From May 7-9, 2014, the College of Charleston Sailing Complex along with nonprofit Hope for the Warriors, will host a group of six-to-nine veterans for a sailing clinic.
Jacob Raymond, senior English major and assistant dockmaster at the Sailing Complex, will be instructing veterans at the event. “We’ll be on the water teaching them how to sail and trying to make it enjoyable,” Raymond said. “We try to make it exhilarating and challenging, too, because part of the reason these people joined the military is for the sense of adventure.”
RELATED: Check out Hope for the Warriors
Raymond speaks from experience, as he, too, is a former veteran who returned in 2008 from Bagdad, Iraq where he served in the 132nd Military Police Company for the S.C. Army National Guard. He began working toward his bachelor’s degree in 2009, starting with a “beginning sailing” course.
“The first year after the war was very challenging,” Raymond said. “I didn’t have any direction and I had spent almost all the money I’d saved from Iraq. I didn’t set foot on a sailboat until I took the job as a dock attendant at the Sailing Complex. It was really nice of the dockmaster at the time, Collin Bentley, to take a chance on me.”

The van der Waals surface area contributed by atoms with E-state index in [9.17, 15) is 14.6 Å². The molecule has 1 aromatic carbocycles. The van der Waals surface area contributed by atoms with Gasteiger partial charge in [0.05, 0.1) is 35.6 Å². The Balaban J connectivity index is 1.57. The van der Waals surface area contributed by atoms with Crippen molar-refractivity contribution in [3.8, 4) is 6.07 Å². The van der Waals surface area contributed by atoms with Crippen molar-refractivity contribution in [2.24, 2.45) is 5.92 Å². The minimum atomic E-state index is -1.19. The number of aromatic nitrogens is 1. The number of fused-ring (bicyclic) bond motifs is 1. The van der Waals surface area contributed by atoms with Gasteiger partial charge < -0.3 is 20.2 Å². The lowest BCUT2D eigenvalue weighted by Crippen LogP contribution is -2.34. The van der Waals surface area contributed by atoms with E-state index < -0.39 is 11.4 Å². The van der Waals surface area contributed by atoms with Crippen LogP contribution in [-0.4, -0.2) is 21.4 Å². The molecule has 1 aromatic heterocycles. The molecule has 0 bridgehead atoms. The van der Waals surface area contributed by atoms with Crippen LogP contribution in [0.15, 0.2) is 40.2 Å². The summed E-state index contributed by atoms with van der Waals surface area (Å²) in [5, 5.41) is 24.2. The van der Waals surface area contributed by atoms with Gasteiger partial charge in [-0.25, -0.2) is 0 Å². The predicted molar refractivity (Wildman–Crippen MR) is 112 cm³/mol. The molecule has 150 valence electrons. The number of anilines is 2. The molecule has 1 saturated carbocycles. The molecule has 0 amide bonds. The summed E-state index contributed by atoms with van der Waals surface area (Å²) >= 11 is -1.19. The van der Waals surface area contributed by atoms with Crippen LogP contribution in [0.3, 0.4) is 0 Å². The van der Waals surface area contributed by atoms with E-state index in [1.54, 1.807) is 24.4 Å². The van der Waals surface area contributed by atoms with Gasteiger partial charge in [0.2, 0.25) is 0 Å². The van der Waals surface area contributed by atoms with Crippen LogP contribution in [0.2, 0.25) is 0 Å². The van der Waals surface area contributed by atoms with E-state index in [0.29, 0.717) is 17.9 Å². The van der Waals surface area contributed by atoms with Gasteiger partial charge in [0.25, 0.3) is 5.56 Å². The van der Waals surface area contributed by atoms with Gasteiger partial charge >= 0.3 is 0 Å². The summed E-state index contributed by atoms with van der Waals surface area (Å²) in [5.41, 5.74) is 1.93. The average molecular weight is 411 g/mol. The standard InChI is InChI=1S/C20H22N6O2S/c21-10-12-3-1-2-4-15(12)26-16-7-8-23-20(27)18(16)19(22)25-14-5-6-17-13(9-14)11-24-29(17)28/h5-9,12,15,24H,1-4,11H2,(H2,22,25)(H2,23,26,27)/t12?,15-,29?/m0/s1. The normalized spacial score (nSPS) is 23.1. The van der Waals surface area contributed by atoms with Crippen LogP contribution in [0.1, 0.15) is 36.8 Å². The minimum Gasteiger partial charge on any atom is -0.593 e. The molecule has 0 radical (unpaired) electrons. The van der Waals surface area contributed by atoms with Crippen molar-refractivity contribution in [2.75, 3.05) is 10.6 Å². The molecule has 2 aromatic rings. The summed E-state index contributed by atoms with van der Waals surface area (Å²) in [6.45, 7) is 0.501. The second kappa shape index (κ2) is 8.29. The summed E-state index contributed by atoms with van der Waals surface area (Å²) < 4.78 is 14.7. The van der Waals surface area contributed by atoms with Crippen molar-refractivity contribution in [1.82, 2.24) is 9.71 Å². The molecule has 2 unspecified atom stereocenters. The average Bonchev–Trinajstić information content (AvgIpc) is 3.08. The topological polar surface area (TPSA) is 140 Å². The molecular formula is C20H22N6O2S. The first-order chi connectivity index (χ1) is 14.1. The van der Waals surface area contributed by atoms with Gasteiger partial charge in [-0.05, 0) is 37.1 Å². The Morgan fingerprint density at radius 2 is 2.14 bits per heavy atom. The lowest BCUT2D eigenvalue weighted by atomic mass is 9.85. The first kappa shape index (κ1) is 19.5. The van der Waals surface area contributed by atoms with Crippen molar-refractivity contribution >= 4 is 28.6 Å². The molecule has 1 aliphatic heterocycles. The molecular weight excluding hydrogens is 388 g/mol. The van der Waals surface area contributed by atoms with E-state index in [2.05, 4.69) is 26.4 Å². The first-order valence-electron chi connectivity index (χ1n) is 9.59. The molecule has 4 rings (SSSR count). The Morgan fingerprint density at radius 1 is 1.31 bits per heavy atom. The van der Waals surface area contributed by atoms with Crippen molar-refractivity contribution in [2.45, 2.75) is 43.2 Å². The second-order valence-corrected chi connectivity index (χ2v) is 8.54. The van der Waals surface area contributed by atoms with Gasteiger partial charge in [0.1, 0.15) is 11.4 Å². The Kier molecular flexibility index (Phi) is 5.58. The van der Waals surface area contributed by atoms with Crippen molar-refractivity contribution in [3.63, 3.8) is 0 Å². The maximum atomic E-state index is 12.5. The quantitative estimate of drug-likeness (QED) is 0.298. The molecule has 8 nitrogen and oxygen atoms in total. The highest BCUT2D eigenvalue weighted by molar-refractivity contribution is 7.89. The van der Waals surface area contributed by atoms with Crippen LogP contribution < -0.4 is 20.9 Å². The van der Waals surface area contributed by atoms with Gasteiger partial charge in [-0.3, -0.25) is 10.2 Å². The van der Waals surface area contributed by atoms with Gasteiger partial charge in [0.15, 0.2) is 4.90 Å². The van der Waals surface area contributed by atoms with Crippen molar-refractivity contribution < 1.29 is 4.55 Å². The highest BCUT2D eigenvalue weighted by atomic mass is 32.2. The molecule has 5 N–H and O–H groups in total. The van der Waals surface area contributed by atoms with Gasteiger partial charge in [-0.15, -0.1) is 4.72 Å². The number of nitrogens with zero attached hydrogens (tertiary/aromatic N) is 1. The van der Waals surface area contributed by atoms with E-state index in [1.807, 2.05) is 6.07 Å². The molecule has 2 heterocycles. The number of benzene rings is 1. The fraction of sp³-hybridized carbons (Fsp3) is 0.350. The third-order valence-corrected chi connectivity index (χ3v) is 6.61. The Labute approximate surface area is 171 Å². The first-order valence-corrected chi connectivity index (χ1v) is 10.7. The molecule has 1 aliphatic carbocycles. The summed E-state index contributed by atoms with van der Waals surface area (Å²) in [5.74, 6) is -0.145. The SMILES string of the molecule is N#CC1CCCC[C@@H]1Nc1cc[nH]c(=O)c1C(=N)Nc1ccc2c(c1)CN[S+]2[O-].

The chance Bentley took hiring Raymond paid off in more ways than one. “I worked my way up from dock assistant to instructor to assistant dockmaster, and I’ll become a full-time employee after I graduate. Sailing was an adrenaline rush, and it provided me a way to become part of a community again.” Raymond said.
He hopes the veterans who are flown to the College will feel the same way. “Veterans who return from war, especially the ones who come back with wounds, feel displaced and detached from society,” Raymond said. “As a result, we see very high unemployment, homelessness and suicide rates among veterans and it’s heartbreaking. Clinics like these give them the opportunity to feel like part of a community.”
Raymond is excited to host the Hope for the Warriors group, and he anticipates many similar events to come. For the College’s part, Raymond and sailing program director Greg Fisher (whose son has recently returned from serving in Afghanistan) have organized the three-day curriculum, recruited volunteers and prepared sailboats for use.
One volunteer will be a familiar face to Raymond and Fisher – now-retired Bentley, a former Navy diver, will be on hand to teach and assist with the clinic as well.
“This is very near to all of our hearts,” Raymond said. “I’m really excited about the event.”